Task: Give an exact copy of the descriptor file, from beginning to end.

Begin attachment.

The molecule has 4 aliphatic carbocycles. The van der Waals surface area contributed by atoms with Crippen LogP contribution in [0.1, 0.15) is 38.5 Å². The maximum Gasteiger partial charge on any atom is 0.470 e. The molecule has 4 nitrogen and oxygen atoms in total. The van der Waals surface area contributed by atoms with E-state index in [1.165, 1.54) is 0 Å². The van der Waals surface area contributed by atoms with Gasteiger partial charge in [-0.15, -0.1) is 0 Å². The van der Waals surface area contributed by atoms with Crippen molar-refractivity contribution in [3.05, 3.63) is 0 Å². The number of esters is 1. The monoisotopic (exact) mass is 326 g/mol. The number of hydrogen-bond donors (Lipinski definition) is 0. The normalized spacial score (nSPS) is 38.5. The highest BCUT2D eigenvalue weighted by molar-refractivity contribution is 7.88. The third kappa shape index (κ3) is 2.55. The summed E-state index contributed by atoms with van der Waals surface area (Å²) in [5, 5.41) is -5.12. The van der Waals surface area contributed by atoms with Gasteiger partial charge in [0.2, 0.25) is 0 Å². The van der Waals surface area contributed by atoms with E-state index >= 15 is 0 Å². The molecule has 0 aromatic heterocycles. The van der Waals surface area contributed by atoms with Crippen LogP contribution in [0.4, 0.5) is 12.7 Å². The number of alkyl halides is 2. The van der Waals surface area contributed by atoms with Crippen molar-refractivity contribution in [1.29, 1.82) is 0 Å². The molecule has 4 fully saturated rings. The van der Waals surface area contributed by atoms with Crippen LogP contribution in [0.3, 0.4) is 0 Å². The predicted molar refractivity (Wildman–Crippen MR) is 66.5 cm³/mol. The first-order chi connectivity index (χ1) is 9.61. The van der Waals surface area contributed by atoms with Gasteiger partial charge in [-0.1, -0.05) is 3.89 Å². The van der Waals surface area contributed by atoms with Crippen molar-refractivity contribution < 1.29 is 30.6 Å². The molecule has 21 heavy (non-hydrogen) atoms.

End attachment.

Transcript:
The molecule has 4 aliphatic carbocycles. The van der Waals surface area contributed by atoms with Crippen LogP contribution in [0.1, 0.15) is 38.5 Å². The maximum Gasteiger partial charge on any atom is 0.470 e. The molecule has 4 nitrogen and oxygen atoms in total. The van der Waals surface area contributed by atoms with E-state index in [1.165, 1.54) is 0 Å². The van der Waals surface area contributed by atoms with Gasteiger partial charge in [-0.15, -0.1) is 0 Å². The van der Waals surface area contributed by atoms with Crippen molar-refractivity contribution in [3.05, 3.63) is 0 Å². The number of esters is 1. The monoisotopic (exact) mass is 326 g/mol. The number of hydrogen-bond donors (Lipinski definition) is 0. The normalized spacial score (nSPS) is 38.5. The highest BCUT2D eigenvalue weighted by molar-refractivity contribution is 7.88. The third kappa shape index (κ3) is 2.55. The summed E-state index contributed by atoms with van der Waals surface area (Å²) in [5, 5.41) is -5.12. The van der Waals surface area contributed by atoms with Gasteiger partial charge in [0.2, 0.25) is 0 Å². The van der Waals surface area contributed by atoms with E-state index >= 15 is 0 Å². The molecule has 0 aromatic heterocycles. The van der Waals surface area contributed by atoms with Crippen LogP contribution in [0.4, 0.5) is 12.7 Å². The number of alkyl halides is 2. The van der Waals surface area contributed by atoms with Crippen molar-refractivity contribution in [1.29, 1.82) is 0 Å². The molecule has 4 fully saturated rings. The van der Waals surface area contributed by atoms with Crippen LogP contribution in [0.3, 0.4) is 0 Å². The predicted molar refractivity (Wildman–Crippen MR) is 66.5 cm³/mol. The first-order chi connectivity index (χ1) is 9.61. The van der Waals surface area contributed by atoms with Gasteiger partial charge in [-0.1, -0.05) is 3.89 Å². The van der Waals surface area contributed by atoms with Crippen molar-refractivity contribution < 1.29 is 30.6 Å². The molecule has 21 heavy (non-hydrogen) atoms.